“One issue which landlords should consider is whether or not they have the right to carry out improvement works under the terms of an existing tenancy. Landlord rights of entry to undertake work on a property typically only extends to the carrying out of repairs or maintenance, rather than making ‘improvements’. As a majority of the measures landlords can install to meet the minimum standard will be considered improvements, a landlord may not have an automatic right of entry to install the measure or measures, and tenant consent may be necessary.
“On the other hand, if the tenancy agreement specifically gives the landlord right of entry to undertake ‘improvement works’, tenant consent may not be necessary. In all cases the wording of individual tenancies will dictate what is and is not permissible without consent.”
Additionally, landlords are reminded that they are under an obligation to make reasonable efforts to obtain third party consents and should not behave in such as manner as would discourage third party consent being granted.
“The Regulations require the landlord to make ‘reasonable efforts’ to obtain third party consent. Reasonable efforts may include attempts on a number of separate occasions and using a number of different available means of communication to secure agreement from, for example, a tenant or superior landlord, with evidence to show this had been done (in the case of planning consent refusal, evidence of a single application and subsequent refusal is likely to be sufficient evidence).
“Broadly speaking, it is thought that that it will not be reasonable for the landlord to comply with a condition which may reduce the landlord’s ability to let the property or if it involves unreasonable costs.”
WARNING: This exemption is only available until April 2019 due to changes being made to the legislation. After this, landlords will be required to fund improvements up to a £3500 cap.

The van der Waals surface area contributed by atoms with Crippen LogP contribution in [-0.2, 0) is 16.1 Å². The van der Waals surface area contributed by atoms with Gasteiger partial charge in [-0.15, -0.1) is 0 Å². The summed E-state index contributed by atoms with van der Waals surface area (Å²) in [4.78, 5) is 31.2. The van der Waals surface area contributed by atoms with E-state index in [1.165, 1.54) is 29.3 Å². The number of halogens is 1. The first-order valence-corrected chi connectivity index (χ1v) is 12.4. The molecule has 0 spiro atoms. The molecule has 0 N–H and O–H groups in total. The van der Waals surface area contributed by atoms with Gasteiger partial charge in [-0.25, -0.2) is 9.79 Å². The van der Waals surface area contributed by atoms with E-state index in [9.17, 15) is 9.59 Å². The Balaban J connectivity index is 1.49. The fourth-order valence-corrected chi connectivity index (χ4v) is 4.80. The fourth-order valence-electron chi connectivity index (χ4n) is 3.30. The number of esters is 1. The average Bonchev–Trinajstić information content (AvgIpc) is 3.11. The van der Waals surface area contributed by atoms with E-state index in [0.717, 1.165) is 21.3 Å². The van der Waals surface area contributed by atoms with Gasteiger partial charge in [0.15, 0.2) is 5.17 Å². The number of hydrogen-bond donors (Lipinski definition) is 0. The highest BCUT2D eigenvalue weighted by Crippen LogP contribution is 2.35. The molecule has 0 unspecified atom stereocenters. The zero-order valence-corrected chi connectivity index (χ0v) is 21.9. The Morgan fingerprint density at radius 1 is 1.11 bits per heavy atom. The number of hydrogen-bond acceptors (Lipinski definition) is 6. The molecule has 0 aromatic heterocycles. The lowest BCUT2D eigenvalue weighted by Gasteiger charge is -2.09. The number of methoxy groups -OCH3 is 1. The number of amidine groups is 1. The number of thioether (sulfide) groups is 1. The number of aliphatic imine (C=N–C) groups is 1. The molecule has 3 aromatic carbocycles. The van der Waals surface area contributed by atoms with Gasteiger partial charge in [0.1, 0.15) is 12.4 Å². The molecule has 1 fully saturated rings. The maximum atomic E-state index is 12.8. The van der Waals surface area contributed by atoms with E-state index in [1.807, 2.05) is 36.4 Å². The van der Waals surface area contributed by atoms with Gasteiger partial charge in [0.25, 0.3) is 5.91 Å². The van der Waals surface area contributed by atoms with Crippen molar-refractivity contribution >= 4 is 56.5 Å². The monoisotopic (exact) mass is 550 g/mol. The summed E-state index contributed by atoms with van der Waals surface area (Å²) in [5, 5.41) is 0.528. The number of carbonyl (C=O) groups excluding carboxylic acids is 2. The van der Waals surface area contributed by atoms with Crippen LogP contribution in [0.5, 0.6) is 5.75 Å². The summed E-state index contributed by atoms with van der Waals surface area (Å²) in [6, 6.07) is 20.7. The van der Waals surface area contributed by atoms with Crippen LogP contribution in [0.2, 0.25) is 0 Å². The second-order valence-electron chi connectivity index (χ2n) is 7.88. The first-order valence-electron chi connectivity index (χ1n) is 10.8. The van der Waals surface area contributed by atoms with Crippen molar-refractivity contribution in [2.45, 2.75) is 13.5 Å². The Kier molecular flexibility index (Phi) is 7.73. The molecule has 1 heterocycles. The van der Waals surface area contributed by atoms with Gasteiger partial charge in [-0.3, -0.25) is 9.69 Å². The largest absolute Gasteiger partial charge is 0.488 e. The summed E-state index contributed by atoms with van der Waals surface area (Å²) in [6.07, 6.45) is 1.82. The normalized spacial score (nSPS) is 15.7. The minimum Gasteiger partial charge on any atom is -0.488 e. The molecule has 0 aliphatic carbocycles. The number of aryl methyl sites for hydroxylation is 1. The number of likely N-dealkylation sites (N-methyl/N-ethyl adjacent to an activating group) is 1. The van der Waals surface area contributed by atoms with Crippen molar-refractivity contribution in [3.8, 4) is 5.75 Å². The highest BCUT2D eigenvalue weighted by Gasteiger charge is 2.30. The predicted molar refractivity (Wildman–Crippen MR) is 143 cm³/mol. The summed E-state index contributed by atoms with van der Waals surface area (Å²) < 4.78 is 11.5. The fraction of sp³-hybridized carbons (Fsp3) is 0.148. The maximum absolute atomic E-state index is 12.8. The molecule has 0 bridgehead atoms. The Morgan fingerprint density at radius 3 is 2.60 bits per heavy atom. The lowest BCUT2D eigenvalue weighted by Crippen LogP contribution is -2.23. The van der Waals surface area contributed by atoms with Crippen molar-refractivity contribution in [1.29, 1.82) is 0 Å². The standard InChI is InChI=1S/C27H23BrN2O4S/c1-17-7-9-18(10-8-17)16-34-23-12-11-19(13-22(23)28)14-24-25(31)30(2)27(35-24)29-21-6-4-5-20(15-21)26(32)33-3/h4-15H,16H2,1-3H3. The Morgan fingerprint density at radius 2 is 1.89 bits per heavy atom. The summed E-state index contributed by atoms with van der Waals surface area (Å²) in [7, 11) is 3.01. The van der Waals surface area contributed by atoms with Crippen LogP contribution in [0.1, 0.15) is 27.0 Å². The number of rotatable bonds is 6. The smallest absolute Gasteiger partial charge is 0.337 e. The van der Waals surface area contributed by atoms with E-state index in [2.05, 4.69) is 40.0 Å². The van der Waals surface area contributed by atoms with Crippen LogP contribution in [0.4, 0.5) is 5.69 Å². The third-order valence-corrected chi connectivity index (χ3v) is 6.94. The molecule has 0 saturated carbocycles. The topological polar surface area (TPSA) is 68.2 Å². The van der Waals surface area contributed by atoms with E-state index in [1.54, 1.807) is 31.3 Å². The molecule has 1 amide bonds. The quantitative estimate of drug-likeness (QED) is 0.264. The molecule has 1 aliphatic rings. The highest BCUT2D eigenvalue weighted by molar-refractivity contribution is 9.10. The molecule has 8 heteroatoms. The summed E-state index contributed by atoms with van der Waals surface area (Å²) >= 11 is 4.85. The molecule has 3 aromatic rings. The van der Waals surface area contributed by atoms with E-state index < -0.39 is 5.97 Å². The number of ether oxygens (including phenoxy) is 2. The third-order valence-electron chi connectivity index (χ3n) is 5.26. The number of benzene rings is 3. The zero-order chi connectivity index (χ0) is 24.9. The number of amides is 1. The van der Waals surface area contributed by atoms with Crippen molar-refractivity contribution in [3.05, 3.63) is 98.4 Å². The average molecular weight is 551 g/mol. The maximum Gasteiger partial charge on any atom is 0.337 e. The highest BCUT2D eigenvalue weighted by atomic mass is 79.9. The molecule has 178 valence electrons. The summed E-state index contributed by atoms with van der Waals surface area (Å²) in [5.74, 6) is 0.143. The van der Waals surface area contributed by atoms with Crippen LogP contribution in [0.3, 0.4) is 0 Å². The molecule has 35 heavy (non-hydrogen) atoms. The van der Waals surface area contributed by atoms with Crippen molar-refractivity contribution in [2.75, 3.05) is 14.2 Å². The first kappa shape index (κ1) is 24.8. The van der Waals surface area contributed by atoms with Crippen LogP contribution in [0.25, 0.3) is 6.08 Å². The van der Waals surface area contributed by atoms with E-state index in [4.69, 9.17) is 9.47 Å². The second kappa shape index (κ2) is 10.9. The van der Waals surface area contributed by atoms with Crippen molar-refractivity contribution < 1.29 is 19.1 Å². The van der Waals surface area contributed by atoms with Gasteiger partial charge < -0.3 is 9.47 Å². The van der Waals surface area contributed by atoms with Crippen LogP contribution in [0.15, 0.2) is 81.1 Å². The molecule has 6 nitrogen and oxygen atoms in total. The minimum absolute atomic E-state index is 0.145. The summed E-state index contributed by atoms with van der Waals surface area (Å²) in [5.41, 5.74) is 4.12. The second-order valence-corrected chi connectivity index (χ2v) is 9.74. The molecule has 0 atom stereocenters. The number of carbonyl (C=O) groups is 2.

A Landlord is only required to make improvements to meet the minimum standard if they can do so at no cost to themselves. No cost funding can come from a range of sources including:
- Green Deal Finance,
- ECO help to heat funding,
- Local Authorities home energy efficiency grants,
- any other source not repaid by the landlord,
- any combination of the above.
For general advice and assistance on energy efficiency funding, landlords can contact the Energy Savings Advice Service on 0300 123 1234. For scheme specific information landlords should:
- Green Deal Finance: Search for a local Green Deal Provider (details can be found on the Green Deal Finance Company website www.gdfc.co.uk) or through the enquiry form on the GDFC website;
- ECO help to heat programme: Contact the Energy Savings Advice Service on 0300 123 1234 or email firstname.lastname@example.org, (where appropriate the landlord may need to ask their tenant to contact ESAS themselves);
- Local Authority funding: Contact their local Authorities for information on any home energy efficiency grants available.
Note: The New Regulations
On 19th December 2017 the Department of Business, Energy and Industrial Strategy (BEIS) launched a new consultation to amend the Regulations. The consultation concluded on 13 March 2018, and legislation has subsequently been made to introduce a funding cap. From April 2019 Landlords will be required to make improvements to a property up to the cap (currently £3500 per property) before being able to claim an exemption. At the same time the original “no cost” exemptions will be removed.
Further information can be found on the BEIS website on GOV.UK
The guidance issued by the Department for Business, Energy & Industrial Strategy on this subject is very clear. It states:
There are no specified materials or improvement measures; a landlord is free to do whatever they like with their property so long as the EPC rating can be raised to meet the Minimum Energy Efficiency Standard. The most assessable source of advice would be the recommended measures section on EPC for the property, but landlords can seek advice from other suitably qualified experts if they wish.
Holiday lets, together with rooms in hotels and bed & breakfast accommodation are typically let under a licence to occupy, rather than a tenancy. Therefore, this type of rental property is normally outside of the scope of the Energy Efficiency (Private Rented Property) (England and Wales) Regulations 2015 and not required to meet the MEES.